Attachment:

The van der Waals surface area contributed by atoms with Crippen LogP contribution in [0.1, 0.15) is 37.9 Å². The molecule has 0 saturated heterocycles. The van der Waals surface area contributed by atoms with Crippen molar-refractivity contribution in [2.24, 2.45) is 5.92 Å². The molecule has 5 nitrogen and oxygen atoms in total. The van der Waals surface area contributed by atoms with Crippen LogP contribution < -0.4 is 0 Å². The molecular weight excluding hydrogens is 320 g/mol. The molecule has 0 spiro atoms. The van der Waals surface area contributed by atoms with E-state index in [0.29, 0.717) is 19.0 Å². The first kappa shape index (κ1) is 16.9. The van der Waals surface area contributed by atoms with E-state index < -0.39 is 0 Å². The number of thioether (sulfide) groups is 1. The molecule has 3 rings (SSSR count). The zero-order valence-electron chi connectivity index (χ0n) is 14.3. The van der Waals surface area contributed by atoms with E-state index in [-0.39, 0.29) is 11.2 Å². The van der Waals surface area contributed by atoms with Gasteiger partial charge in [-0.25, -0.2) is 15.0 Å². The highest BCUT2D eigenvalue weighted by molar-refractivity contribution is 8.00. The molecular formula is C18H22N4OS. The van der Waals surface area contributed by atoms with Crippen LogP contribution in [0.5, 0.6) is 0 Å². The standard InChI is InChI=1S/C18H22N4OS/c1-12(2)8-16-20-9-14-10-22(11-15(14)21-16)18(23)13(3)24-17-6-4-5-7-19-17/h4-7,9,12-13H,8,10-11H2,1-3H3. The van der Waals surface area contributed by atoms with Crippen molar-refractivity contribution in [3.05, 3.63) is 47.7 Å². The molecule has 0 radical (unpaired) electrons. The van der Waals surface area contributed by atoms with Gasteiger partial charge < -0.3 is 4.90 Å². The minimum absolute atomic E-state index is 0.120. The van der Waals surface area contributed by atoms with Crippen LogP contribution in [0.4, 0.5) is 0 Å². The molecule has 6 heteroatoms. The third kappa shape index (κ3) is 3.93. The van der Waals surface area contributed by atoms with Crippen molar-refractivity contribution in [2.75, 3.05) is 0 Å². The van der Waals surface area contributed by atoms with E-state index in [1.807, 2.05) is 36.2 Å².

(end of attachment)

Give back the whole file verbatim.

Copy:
The van der Waals surface area contributed by atoms with Crippen LogP contribution in [0.1, 0.15) is 37.9 Å². The molecule has 0 saturated heterocycles. The van der Waals surface area contributed by atoms with Crippen molar-refractivity contribution in [2.24, 2.45) is 5.92 Å². The molecule has 5 nitrogen and oxygen atoms in total. The van der Waals surface area contributed by atoms with Crippen LogP contribution < -0.4 is 0 Å². The molecular weight excluding hydrogens is 320 g/mol. The molecule has 0 spiro atoms. The van der Waals surface area contributed by atoms with E-state index in [0.29, 0.717) is 19.0 Å². The first kappa shape index (κ1) is 16.9. The van der Waals surface area contributed by atoms with E-state index < -0.39 is 0 Å². The number of thioether (sulfide) groups is 1. The molecule has 3 rings (SSSR count). The zero-order valence-electron chi connectivity index (χ0n) is 14.3. The van der Waals surface area contributed by atoms with E-state index in [-0.39, 0.29) is 11.2 Å². The van der Waals surface area contributed by atoms with Gasteiger partial charge in [-0.25, -0.2) is 15.0 Å². The highest BCUT2D eigenvalue weighted by molar-refractivity contribution is 8.00. The molecular formula is C18H22N4OS. The van der Waals surface area contributed by atoms with Crippen LogP contribution in [0.5, 0.6) is 0 Å². The standard InChI is InChI=1S/C18H22N4OS/c1-12(2)8-16-20-9-14-10-22(11-15(14)21-16)18(23)13(3)24-17-6-4-5-7-19-17/h4-7,9,12-13H,8,10-11H2,1-3H3. The van der Waals surface area contributed by atoms with Crippen molar-refractivity contribution in [3.05, 3.63) is 47.7 Å². The molecule has 0 radical (unpaired) electrons. The van der Waals surface area contributed by atoms with Gasteiger partial charge < -0.3 is 4.90 Å². The minimum absolute atomic E-state index is 0.120. The van der Waals surface area contributed by atoms with Crippen LogP contribution in [0.4, 0.5) is 0 Å². The molecule has 6 heteroatoms. The third kappa shape index (κ3) is 3.93. The van der Waals surface area contributed by atoms with Crippen molar-refractivity contribution in [2.75, 3.05) is 0 Å². The van der Waals surface area contributed by atoms with E-state index in [1.807, 2.05) is 36.2 Å².